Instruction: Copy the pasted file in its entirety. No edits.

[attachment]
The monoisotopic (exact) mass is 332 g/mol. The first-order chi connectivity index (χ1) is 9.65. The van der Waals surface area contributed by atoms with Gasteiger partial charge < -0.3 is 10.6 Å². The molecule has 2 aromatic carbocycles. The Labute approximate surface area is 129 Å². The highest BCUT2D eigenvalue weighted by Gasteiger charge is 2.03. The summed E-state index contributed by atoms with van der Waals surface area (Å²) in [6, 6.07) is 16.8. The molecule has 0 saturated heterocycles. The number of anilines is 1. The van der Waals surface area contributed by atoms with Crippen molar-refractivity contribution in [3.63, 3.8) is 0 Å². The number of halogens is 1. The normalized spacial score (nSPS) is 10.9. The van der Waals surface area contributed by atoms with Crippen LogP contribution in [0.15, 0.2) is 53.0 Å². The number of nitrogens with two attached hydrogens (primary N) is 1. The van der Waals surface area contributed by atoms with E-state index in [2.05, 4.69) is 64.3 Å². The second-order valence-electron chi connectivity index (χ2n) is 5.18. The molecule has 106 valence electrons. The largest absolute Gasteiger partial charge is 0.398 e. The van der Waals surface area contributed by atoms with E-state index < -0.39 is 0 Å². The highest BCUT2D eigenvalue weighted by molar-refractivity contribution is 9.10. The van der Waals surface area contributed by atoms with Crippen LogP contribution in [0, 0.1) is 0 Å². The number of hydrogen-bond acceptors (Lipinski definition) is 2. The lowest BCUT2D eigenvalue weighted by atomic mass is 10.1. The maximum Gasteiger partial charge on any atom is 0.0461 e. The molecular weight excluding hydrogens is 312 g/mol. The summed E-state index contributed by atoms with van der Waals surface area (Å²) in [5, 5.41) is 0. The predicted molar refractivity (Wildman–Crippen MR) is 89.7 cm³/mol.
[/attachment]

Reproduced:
The monoisotopic (exact) mass is 332 g/mol. The first-order chi connectivity index (χ1) is 9.65. The van der Waals surface area contributed by atoms with Gasteiger partial charge < -0.3 is 10.6 Å². The molecule has 2 aromatic carbocycles. The Labute approximate surface area is 129 Å². The highest BCUT2D eigenvalue weighted by Gasteiger charge is 2.03. The summed E-state index contributed by atoms with van der Waals surface area (Å²) in [6, 6.07) is 16.8. The molecule has 0 saturated heterocycles. The number of anilines is 1. The van der Waals surface area contributed by atoms with Crippen molar-refractivity contribution in [3.63, 3.8) is 0 Å². The number of halogens is 1. The normalized spacial score (nSPS) is 10.9. The van der Waals surface area contributed by atoms with Crippen LogP contribution in [0.15, 0.2) is 53.0 Å². The number of nitrogens with two attached hydrogens (primary N) is 1. The van der Waals surface area contributed by atoms with E-state index in [2.05, 4.69) is 64.3 Å². The second-order valence-electron chi connectivity index (χ2n) is 5.18. The molecule has 106 valence electrons. The largest absolute Gasteiger partial charge is 0.398 e. The van der Waals surface area contributed by atoms with E-state index < -0.39 is 0 Å². The highest BCUT2D eigenvalue weighted by molar-refractivity contribution is 9.10. The van der Waals surface area contributed by atoms with Crippen LogP contribution in [0, 0.1) is 0 Å². The number of hydrogen-bond acceptors (Lipinski definition) is 2. The lowest BCUT2D eigenvalue weighted by atomic mass is 10.1. The maximum Gasteiger partial charge on any atom is 0.0461 e. The molecular weight excluding hydrogens is 312 g/mol. The summed E-state index contributed by atoms with van der Waals surface area (Å²) in [5, 5.41) is 0. The predicted molar refractivity (Wildman–Crippen MR) is 89.7 cm³/mol.